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Kawhi Life: One final ode to the city of Toronto

We made it to the end of the Raptors’ regular season. But Kawhi’s journey with Toronto is really just beginning. The post-season is on the way, and who knows, maybe more.

NBA: Los Angeles Clippers at Toronto Raptors Tom Szczerbowski-USA TODAY Sports

Kawhi Leonard is a Toronto Raptor — for at least one year. While the team’s on-court success has its part to play, we’ve decided to do our part in selling the city to the Klaw. Each week we’re talking Toronto, and letting Kawhi know what his life could be like here.

This Week in Toronto

In writing about Toronto and all its various events and neighbourhoods, its movie houses, political imbroglios, and more over the past year, my hope was to paint a vivid picture of what it feels like to exist in this city. A reader — like, say, noted basketball player Kawhi Leonard, perhaps — could scroll through the various columns and get a sense of what life is like in Toronto in 2019, or how it felt in the recent past, and maybe — with caveats — how it could be in the future. This last idea is where the Kawhi Life column really takes off, and how we’re now left wondering what’s next.

The Kawhi question is where things start, of course. The original impetus for this column was the idea that we could convince the Raptors’ best player to stay on past July 1st of this year, to truly embrace the city as his home for the next three, four, however many years he has left in his career. In truth, we knew this would be an impossible endeavour — I implied as much in each post’s italicized preamble. No one outside of Kawhi’s family (and maybe Masai Ujiri? Is that possible?) truly knows what he’s thinking about the city, or how his mind has come to change (or not) during his time in Canada. But we can sit here and envision it anyway, because why not keep that hope alive?

Toronto as a city is in that place too, that realm of uncertainty between doing the things we hope it will do, and... not. We can start with the mayoral election back in October, and track the stasis we continue to see on so many important matters and policies — be it transit, housing, infrastructure, and more. Or we can follow along with the ongoing provincial government travails of the present day (directed as they are by a legit maniac bully). In that frame of reference, it is indeed easy to worry. We can ask people how it feels to be priced out of their neighbourhoods, or ask why so many people are getting killed in the street by speeding vehicles, or wonder what it’s like to have to sleep outside in the cold. As much as we’d like to believe it, Toronto is not a perfect city. There’s no “meanwhile in Canada”-ing that — unless it’s to point our own unique brand of inhumanity.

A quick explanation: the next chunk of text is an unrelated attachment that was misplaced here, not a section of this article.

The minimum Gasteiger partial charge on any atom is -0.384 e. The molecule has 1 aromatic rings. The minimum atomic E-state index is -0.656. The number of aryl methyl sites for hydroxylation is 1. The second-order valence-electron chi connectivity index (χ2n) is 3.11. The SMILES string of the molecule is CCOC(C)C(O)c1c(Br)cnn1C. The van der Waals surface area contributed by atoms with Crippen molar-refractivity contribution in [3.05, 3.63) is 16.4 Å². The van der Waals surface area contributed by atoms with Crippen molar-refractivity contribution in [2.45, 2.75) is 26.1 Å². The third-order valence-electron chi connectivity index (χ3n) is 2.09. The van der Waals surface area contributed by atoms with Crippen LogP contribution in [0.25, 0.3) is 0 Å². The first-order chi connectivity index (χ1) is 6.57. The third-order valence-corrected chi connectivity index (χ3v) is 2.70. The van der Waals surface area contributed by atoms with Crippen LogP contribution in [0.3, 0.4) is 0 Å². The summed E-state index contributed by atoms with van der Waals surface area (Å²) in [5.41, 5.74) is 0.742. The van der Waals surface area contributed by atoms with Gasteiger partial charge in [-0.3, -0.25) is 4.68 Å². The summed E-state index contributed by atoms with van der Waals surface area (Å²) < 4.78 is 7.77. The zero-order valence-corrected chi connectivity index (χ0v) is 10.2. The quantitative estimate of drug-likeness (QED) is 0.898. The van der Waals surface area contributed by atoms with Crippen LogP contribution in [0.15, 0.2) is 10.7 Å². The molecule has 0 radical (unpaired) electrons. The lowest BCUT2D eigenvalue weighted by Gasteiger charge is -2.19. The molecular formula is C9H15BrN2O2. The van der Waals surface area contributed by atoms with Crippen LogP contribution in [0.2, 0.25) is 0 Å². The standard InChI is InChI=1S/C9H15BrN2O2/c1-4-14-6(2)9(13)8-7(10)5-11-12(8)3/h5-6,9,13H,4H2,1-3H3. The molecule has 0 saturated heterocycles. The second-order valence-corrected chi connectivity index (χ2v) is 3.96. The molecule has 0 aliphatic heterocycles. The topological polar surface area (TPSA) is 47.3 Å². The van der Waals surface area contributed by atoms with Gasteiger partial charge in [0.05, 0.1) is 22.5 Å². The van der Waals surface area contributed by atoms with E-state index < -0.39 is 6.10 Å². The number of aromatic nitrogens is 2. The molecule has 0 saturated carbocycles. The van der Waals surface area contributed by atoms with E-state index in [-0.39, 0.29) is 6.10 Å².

I know I’m not the one to truly do this all justice. That vivid picture I wanted to paint is far too grand a project for a weekly goof-off column. But I do love Toronto, and I did want to try. In reality, it’s not all entirely doom-and-gloom here. For every column I wrote on the subject, there are hundreds more, other little slices of life that capture the power and progress elsewhere in this city. There are victories to be found, even if they feel small in the face of other, larger problems. (My recent favourite is the vote to make the King Street Pilot permanent, which has largely come to pass, thank goodness.) As always, it’s important to try to keep things in perspective, and to resist the call of cynicism, as powerful as it may seem sometimes. (Indeed, with Premier Sentient Loaf of Bread and Mayor Charlie Brown — to say nothing of the mess in America — it can be tough to stay positive at all.) If nothing else I hope this column has gotten us to remember something else: there was a time when we were certain Kawhi would leave Toronto. And now? I wonder. Things can change for the better, is my point.

There are still playoff games to be played, and sentiments of both love and hate to be shared in the city of Toronto. Are we finished with Kawhi Life for this season? Yes. But are we finished with Kawhi Leonard in Toronto? I say no. And just as that particular project will continue on into the playoffs — a positive outcome very much an open question for the Raptors at this point — we will continue to work on Toronto, as both concept and tangible community. At the very least we can take that feeling to heart, because really what’s the alternative? If the city isn’t growing, changing, and striving for something better, then all that’s left is the decay.

And no one who lives here should want that.

Should Kawhi Care?

Well, no.

(But also, here’s hoping: yes.)